So now he will go back to live with his mom.  Who knows the purposes of God in allowing him to come live with us for a few months?  I pray that he has come to know in his heart that God loves him with an amazing Father's heart - so much that he sent his son Jesus to be his Savior and Lord.  As I write this, I am reminded that I first accepted Jesus as my Lord and Savior when I was nine, not much older than Zecca is.  So I pray that God has captured Zecca's heart, never to let go! 

Please pray for him with me, for this and for his reintegration into his family life and away from us and our center.  I will sure miss him!

Monday, November 23, 2009

So, are you a teacher?

Nope, I'm not a teacher!  Children's Day June 1 2006I'm a mom. Or, I should say, I try to be a  mom to my boys.  Naturally, with between 26 to 50 boys over the years, it's a little impossible to really be a mom to that many boys.  But that is what God has put on my heart for these darling little boys that He has entrusted to my care. 

Those of you who read this blog who are moms will then be able to identify with me when I say how difficult it is to answer the follow-up question - "So, what do you do all day?"

Here's my attempt to answer that question:

1.  Provide peanut butter and milk powder for Paulo and the other boys with special nutrition needs.

2.  Give Lucas his cup of fortified water - which takes about 20 minutes!  Lots of chatting and cuddles are involved.

DSC_11473.  Read books with Feliciano (and hand out books in the evening  after dinner).

4.  Greet Shondino with a big hug after school (the first of about 100 more hugs thru the day!)

5.  Look at Pedro's schoolwork (and all the other boys thrusting their worksheets into my hands!).

6.  Have a long, involved conversation with Aurelio about where his underwear is (thrown away because of embarrassment due to an accident instead of brought home to clean).  The first of about 35 other conversations about naughty behavior.

7.  Talk with Afonso about why he is angry with Gasper (he took his car) and how he can make other choices besides hitting.

DSC_06978.  Notice Israel is distant and upset again and pray that God will touch his hard and angry heart (one of about 50 other prayers for the boys thru the day).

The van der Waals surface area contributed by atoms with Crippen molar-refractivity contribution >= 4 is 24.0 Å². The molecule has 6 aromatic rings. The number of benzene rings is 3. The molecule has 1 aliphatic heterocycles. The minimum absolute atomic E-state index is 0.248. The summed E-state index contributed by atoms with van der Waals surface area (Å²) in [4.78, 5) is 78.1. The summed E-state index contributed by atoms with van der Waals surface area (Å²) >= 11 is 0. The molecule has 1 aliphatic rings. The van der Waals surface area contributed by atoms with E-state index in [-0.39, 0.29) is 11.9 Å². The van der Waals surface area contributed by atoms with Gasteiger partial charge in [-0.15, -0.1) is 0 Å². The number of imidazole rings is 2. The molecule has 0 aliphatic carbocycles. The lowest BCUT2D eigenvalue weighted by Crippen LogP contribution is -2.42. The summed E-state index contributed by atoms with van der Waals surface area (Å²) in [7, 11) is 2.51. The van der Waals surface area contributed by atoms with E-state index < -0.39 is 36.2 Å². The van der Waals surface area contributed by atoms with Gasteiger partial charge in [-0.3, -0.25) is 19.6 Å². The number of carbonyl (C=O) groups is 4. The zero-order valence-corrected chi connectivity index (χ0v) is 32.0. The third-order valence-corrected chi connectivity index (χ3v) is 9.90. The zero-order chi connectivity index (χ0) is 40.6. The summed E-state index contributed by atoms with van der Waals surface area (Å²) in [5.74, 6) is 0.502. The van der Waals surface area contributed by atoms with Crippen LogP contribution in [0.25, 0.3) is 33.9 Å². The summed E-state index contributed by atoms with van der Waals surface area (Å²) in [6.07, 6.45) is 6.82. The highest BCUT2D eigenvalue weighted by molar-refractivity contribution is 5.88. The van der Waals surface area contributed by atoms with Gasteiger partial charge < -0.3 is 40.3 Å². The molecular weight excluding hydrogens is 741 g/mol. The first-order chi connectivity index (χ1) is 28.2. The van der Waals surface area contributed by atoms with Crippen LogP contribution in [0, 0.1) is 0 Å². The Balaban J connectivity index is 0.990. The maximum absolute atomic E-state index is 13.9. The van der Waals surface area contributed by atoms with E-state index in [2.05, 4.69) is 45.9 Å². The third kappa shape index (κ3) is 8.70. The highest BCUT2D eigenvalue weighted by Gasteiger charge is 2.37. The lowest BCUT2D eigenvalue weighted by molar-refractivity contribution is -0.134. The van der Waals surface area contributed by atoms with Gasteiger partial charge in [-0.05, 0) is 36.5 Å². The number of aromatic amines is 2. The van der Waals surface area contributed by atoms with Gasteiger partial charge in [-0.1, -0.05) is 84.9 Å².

9.  Choose  Elidio and Armandinho to set up the chairs and tables for the Afternoon Program.

10.  Prepare for the Afternoon program.  Do the Afternoon Program.

11.  Give the skateboard to Zequito with Room 3 playing in the garden.

12.  Put a band aid on Narciso's wound (one of about 10 band aids I will put on thru the day).

13.  Take Shelton to the clinic to check on his skin fungus (one of many trips to the clinic during the week).

14.  Ask Lito to help Armandino learn how to write his name (one of many efforts to help my boys write their names as well as learning to read and write).

Anglina looking at Ivo 15.  Chat with Ivo's mom who has stopped by for a visit.  Pray for the 1000th time that they will be reunited someday.  (one of a few visits by family during the month).

16.  Look for ways to encourage Alfiado, the new boy, to join in with the other boys rather than stay off on the sidelines.

17.  Invite Dioniso in to help me sharpen pencils when he is having trouble regulating his mood with his friends.

18.  Inflate a soccer ball for Salamao (one of at least five a day!).

19.  Have a chat with Estevao about why he cannot A. ask visitors for money, B. take toys from other boys, C. stay out a half hour past shower time or any of another 50 things I routinely have to confront him on.  (By the way, he is delightful as well, just naughty - a lot!).

October 2009 019 20.  Invite Pai in to play with his sister, Fatima (one of several times a week I invite siblings in to play to keep their connections strong).

21.  Call the head educator over to deal with Salamone's out of control behavior, when he doesn't respond to me or any of the Tias.

22.  Tell Jerome he is one of the cutest boys I've ever seen (one of about 100 comments like this I will make thru the day!).

23.  Marvel at God's transformative power in Antonio's life after digging tens and tens of little wormy eggs out of his fingers and toes when he first arrived, malnourished and neglected  (one of about 100 times a day I will marvel at what God is able to do).

IMG_6238 24.  Jump on the trampoline with brothers Daniel and Simois (one of many times thru out the day I will spontaneously join the boys in whatever play they are involved in at the moment).

25.  Ask Joao' not to mess up my "very carefully arranged" ponytail, (one of about 100 times a day I will have to ask HIM to stop that!).

26.  Have a heart to heart with Marcos or Manito or Chico or any of about 50 boys who used to live in the dorm but have moved up but still stop in regularly to touch base.

27.  Throw a party for Zecca to send him off with lots of love and prayer as he is reunited with his family.

28.  Give Joao Macamo the extra food for Lucas and Domingos that they get every lunch and dinner to help put some weight on their tiny bodies.

29.  Cuddle with Domingos, my blind and developmentally delayed boy who loves him some snuggling!

30.  Kiss Jose' goodnight (the last of about 100 kisses thru the day!).